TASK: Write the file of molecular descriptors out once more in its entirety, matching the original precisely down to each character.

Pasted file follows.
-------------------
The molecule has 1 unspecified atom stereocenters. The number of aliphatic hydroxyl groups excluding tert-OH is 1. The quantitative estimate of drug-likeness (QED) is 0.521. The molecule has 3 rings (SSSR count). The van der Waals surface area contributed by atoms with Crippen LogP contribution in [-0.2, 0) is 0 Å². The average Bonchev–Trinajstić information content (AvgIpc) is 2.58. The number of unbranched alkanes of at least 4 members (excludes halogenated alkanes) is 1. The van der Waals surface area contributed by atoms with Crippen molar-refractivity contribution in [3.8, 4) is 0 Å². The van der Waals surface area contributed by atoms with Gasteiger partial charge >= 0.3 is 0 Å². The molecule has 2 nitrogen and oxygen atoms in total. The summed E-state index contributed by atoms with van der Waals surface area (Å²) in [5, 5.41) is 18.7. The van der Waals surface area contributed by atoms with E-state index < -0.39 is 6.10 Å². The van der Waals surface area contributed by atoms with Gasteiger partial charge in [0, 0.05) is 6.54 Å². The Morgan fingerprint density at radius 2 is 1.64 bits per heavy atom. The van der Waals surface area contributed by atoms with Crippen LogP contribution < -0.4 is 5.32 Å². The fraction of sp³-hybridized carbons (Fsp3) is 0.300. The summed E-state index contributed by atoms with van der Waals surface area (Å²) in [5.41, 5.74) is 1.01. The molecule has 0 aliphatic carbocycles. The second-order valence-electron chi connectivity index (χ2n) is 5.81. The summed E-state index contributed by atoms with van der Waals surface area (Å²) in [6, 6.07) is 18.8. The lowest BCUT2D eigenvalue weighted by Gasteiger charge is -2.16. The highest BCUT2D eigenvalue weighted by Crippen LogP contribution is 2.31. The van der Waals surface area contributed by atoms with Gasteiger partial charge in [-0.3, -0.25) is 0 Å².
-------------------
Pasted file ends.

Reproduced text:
The molecule has 1 unspecified atom stereocenters. The number of aliphatic hydroxyl groups excluding tert-OH is 1. The quantitative estimate of drug-likeness (QED) is 0.521. The molecule has 3 rings (SSSR count). The van der Waals surface area contributed by atoms with Crippen LogP contribution in [-0.2, 0) is 0 Å². The average Bonchev–Trinajstić information content (AvgIpc) is 2.58. The number of unbranched alkanes of at least 4 members (excludes halogenated alkanes) is 1. The van der Waals surface area contributed by atoms with Crippen molar-refractivity contribution in [3.8, 4) is 0 Å². The van der Waals surface area contributed by atoms with Gasteiger partial charge >= 0.3 is 0 Å². The molecule has 2 nitrogen and oxygen atoms in total. The summed E-state index contributed by atoms with van der Waals surface area (Å²) in [5, 5.41) is 18.7. The van der Waals surface area contributed by atoms with E-state index < -0.39 is 6.10 Å². The van der Waals surface area contributed by atoms with Gasteiger partial charge in [0, 0.05) is 6.54 Å². The Morgan fingerprint density at radius 2 is 1.64 bits per heavy atom. The van der Waals surface area contributed by atoms with Crippen LogP contribution < -0.4 is 5.32 Å². The fraction of sp³-hybridized carbons (Fsp3) is 0.300. The summed E-state index contributed by atoms with van der Waals surface area (Å²) in [5.41, 5.74) is 1.01. The molecule has 0 aliphatic carbocycles. The second-order valence-electron chi connectivity index (χ2n) is 5.81. The summed E-state index contributed by atoms with van der Waals surface area (Å²) in [6, 6.07) is 18.8. The lowest BCUT2D eigenvalue weighted by Gasteiger charge is -2.16. The highest BCUT2D eigenvalue weighted by Crippen LogP contribution is 2.31. The van der Waals surface area contributed by atoms with Gasteiger partial charge in [-0.3, -0.25) is 0 Å².